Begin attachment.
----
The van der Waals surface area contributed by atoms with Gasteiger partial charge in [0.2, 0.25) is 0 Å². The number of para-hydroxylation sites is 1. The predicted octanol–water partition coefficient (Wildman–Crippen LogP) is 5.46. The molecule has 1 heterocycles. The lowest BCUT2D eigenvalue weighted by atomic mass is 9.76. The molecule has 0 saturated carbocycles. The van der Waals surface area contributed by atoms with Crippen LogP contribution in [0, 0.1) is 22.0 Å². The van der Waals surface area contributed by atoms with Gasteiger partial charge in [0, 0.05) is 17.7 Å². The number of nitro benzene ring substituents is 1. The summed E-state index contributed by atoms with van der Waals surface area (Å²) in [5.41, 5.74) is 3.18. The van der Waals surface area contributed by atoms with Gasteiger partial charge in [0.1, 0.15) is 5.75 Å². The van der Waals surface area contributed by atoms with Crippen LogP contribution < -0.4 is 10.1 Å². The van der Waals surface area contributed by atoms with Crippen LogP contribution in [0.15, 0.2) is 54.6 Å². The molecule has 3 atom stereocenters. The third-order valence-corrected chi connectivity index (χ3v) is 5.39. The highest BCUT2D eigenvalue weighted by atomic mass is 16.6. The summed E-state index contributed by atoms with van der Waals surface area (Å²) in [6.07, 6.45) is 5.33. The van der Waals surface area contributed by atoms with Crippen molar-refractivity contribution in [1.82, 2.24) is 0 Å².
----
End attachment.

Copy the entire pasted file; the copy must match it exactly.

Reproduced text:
The van der Waals surface area contributed by atoms with Gasteiger partial charge in [0.2, 0.25) is 0 Å². The number of para-hydroxylation sites is 1. The predicted octanol–water partition coefficient (Wildman–Crippen LogP) is 5.46. The molecule has 1 heterocycles. The lowest BCUT2D eigenvalue weighted by atomic mass is 9.76. The molecule has 0 saturated carbocycles. The van der Waals surface area contributed by atoms with Crippen LogP contribution in [0, 0.1) is 22.0 Å². The van der Waals surface area contributed by atoms with Gasteiger partial charge in [0, 0.05) is 17.7 Å². The number of nitro benzene ring substituents is 1. The summed E-state index contributed by atoms with van der Waals surface area (Å²) in [5.41, 5.74) is 3.18. The van der Waals surface area contributed by atoms with Gasteiger partial charge in [0.1, 0.15) is 5.75 Å². The van der Waals surface area contributed by atoms with Crippen LogP contribution < -0.4 is 10.1 Å². The van der Waals surface area contributed by atoms with Crippen LogP contribution in [0.15, 0.2) is 54.6 Å². The molecule has 3 atom stereocenters. The third-order valence-corrected chi connectivity index (χ3v) is 5.39. The highest BCUT2D eigenvalue weighted by atomic mass is 16.6. The summed E-state index contributed by atoms with van der Waals surface area (Å²) in [6.07, 6.45) is 5.33. The van der Waals surface area contributed by atoms with Crippen molar-refractivity contribution in [1.82, 2.24) is 0 Å².